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One perk of this job is that I get to spend a good deal of time crisscrossing the state in my car. The hazy skies this week have grabbed my attention, the filtered light beautiful at times and undeniably eerie.
The smoky veil that has descended over New Hampshire is a result of 13 wildfires burning in Nova Scotia, three of which are considered out of control, according to a Guardian report.
These unprecedented fires are expected to worsen, with 18,000 people already ordered to evacuate their homes outside of Halifax as of Wednesday. And, as it happens, we’re downwind.
That has prompted New Hampshire to call for an air quality action day today, with air pollution in the Seacoast expected to reach an unhealthy level for those who are sensitive to it, including children and older adults, anyone with lung disease like asthma or bronchitis, and people who are active outdoors.
If you fall into one of those categories, as I do, the state recommends you limit “prolonged outdoor exertion.” It is not a good day for hiking, running, or cycling. And, the Department of Environmental Services warns, “Even non-sensitive individuals could experience mild health effects and may want to consider limiting strenuous or prolonged outdoor activities.”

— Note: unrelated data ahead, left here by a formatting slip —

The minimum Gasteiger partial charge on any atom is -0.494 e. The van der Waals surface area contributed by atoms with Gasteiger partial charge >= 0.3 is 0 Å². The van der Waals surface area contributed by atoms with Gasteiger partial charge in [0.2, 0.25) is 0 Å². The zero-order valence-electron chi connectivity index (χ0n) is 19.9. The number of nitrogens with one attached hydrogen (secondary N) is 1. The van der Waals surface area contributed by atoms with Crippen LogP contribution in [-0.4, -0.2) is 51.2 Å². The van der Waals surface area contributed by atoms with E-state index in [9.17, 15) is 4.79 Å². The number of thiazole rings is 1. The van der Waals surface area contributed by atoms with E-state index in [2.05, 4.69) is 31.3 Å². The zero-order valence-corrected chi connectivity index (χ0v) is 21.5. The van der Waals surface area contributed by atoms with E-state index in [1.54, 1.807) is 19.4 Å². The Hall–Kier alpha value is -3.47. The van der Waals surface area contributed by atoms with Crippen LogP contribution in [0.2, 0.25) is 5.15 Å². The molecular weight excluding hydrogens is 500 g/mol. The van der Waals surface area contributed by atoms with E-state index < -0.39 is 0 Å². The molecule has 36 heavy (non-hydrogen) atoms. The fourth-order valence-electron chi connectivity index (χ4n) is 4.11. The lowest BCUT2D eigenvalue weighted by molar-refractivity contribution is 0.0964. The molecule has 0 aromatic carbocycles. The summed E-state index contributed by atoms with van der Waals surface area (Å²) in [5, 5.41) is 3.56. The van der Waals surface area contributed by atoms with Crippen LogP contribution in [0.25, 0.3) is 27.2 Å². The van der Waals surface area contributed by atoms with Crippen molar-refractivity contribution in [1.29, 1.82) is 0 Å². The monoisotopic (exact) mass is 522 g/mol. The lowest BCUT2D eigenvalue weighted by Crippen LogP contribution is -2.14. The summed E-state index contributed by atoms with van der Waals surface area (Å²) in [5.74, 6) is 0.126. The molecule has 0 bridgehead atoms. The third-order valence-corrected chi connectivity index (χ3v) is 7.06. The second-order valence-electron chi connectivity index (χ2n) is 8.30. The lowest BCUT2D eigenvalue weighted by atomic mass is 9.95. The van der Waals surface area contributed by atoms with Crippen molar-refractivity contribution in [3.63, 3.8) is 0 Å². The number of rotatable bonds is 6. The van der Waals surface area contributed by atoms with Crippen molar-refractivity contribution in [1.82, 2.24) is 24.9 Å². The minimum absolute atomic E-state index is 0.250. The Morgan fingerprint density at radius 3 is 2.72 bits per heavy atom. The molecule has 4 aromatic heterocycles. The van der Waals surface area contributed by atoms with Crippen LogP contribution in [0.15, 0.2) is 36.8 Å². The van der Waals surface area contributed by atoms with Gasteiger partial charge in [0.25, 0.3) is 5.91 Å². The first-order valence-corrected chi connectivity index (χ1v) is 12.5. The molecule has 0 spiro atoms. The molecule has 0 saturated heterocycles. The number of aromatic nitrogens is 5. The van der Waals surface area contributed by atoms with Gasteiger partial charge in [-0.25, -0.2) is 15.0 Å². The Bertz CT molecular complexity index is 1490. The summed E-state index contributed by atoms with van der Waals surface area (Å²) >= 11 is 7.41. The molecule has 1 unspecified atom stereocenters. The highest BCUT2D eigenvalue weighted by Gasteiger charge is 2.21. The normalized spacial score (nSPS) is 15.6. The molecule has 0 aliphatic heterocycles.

Things aren’t as bad in the rest of the state, where air quality pollution is expected to be “moderate,” one grade worse than the “good” quality we’re used to. But moderate conditions can still affect those who are highly sensitive to air pollution.
The pollutant the state’s concerned about is ground-level ozone, which is the main component of smog. Fine particle air pollution is also expected throughout New Hampshire on Thursday, another reason to avoid long stretches of outdoor activity, especially if you are sensitive to pollution. Exposure can cause chest pain, heart palpitations, coughing, and shortness of breath or difficulty breathing.
Smoky skies have been visible across the northeast including New Hampshire, Vermont, and parts of Massachusetts and Rhode Island since Tuesday, and could last through Friday. While this is becoming something of a summer routine, smoke usually comes from the northwest, not the northeast. That’s happening now as the result of an unusual wind.
The high temperatures and sunny forecast makes ozone pollution worse, and conditions are expected to clear on Friday when temperatures drop.
You can see up to date air conditions here.